Did you ever see a pigeon with a stump for a foot? I did. I was sitting in the waiting area of Waverley station, just beside the ticket office, mindlessly watching the departure and arrivals screen refresh every two minutes. A limping pigeon, heroically hobbling around on the ground between travellers’ feet, caught my eye. Scavenging for dropped crisps or sandwich crumbs, there were slim pickings to be had. I oscillated between finding the bird comical, and finding it pathetic. Then I noticed a second pigeon with the same condition. What was going on? Well, I have done a little research and injured or missing toes and feet is a common condition among urban pigeons. It even has a name – ‘stringfoot.’ Despite suffering from ‘stringfoot’, my pigeons seemed to be getting along just fine, they just had an odd gait. Pigeons need twigs, straw, hay, or even feathers from other birds to build nests. However, with the concretization of urban areas, string, wire and human hair is much more abundant, so 21st Century pigeons are using unsuitable replacements. Unsuitable, because the birds become entangled in the substitute nest materials. Wire and string constricts birds’ feet and legs and leads to injury, infection, or – like those I saw – amputation. (I know this all sounds macabre and ridiculous, but it is true!) As long as they can become untangled – which my two specimens clearly had – they can recover and survive very well, even with missing toes or stumps for feet. This summer, in North America, I saw a Yellow-Headed Blackbird with a missing tail. As I watched it fly I knew there was something missing but it took me a moment to realise what was different about it. Hardy birds.
‘Ornithophobia: an abnormal and irrational fear of birds’. It probably started with pigeons, as they get such a bad rap generally – ‘rats with wings’, some people call them. When it comes to resilience, I give the urban pigeon full marks, even though I may be a little biased. I have a fondness for pigeons, you see. My dad kept them in his back yard as a boy. He used to tell a story about having an inner-ear infection as a child. It made him so dizzy that he couldn’t walk to the bathroom without holding onto the wall. His pigeons, he told me, helped him recover, as he forced himself out of bed to stagger down the yard to check on them. He loved birds and instilled in us an interest in birds, feeing them through the winter, teaching us to identify them (which I’m still not great at). When I lived in Belfast, I would bring visitors to see the starling murmurations, flocks in their thousands, creating spectacular cloud formations at dusk over the Albert Bridge in the east of the city. Starlings: they almost certainly run a close second to pigeons in terms of least popular birds.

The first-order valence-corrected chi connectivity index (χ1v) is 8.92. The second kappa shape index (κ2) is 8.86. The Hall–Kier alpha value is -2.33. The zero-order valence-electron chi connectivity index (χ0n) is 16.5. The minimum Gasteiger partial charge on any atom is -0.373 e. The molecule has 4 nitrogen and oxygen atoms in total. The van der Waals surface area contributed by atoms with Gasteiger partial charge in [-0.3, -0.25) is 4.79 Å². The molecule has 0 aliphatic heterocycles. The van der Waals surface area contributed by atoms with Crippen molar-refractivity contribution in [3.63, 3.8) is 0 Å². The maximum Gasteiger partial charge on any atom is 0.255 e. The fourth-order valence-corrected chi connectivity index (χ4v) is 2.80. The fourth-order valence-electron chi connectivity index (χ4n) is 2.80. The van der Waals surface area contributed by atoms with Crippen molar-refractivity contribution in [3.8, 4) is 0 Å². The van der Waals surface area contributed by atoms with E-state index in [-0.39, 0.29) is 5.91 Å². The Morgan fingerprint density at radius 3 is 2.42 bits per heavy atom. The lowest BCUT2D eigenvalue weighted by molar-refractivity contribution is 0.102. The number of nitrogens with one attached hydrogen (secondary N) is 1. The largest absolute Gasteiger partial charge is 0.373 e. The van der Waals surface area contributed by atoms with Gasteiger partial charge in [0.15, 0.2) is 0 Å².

One of the packets of Christmas cards I have bought this year has a picture of a robin on it. Everyone likes a robin: small, perky, unafraid, singular little birds. They would be in the top five, for sure, of my imaginary hit parade for birds. Make friends with a robin and it will appear to remember you, follow you about the garden as you rake or hoe, flitting behind you in case you have unearthed yummy grubs as you work. Robins have personality, and attitude. Back in North America though, the robin is about three times the size of ours. I remember showing one to my sisters in Canada when we were there – their utter shock that this almost crow-sized bird with a red breast could be a robin, was breaking all the rules!
This summer I saw different birds across the Atlantic for the first time: Bluebirds, Flickers, Bald Eagles, Pelicans, a Swainson’s Hawk – which, by now, will be 6,500 miles away in Argentina. I loved to see new birds, but I love to spot the familiar, everyday birds too. E. says that the blackbird is his spirit animal. I think he means it as a joke, but I am not entirely sure. I’m rather partial to a blackbird myself, after all, if it was good enough for Heaney…..
‘The Blackbird of Glanmore’ by Seamus Heaney
“On the grass when I arrive,
Filling the stillness with life,
But ready to scare off
At the very first wrong move.
In the ivy when I leave.
It’s you, blackbird, I love.”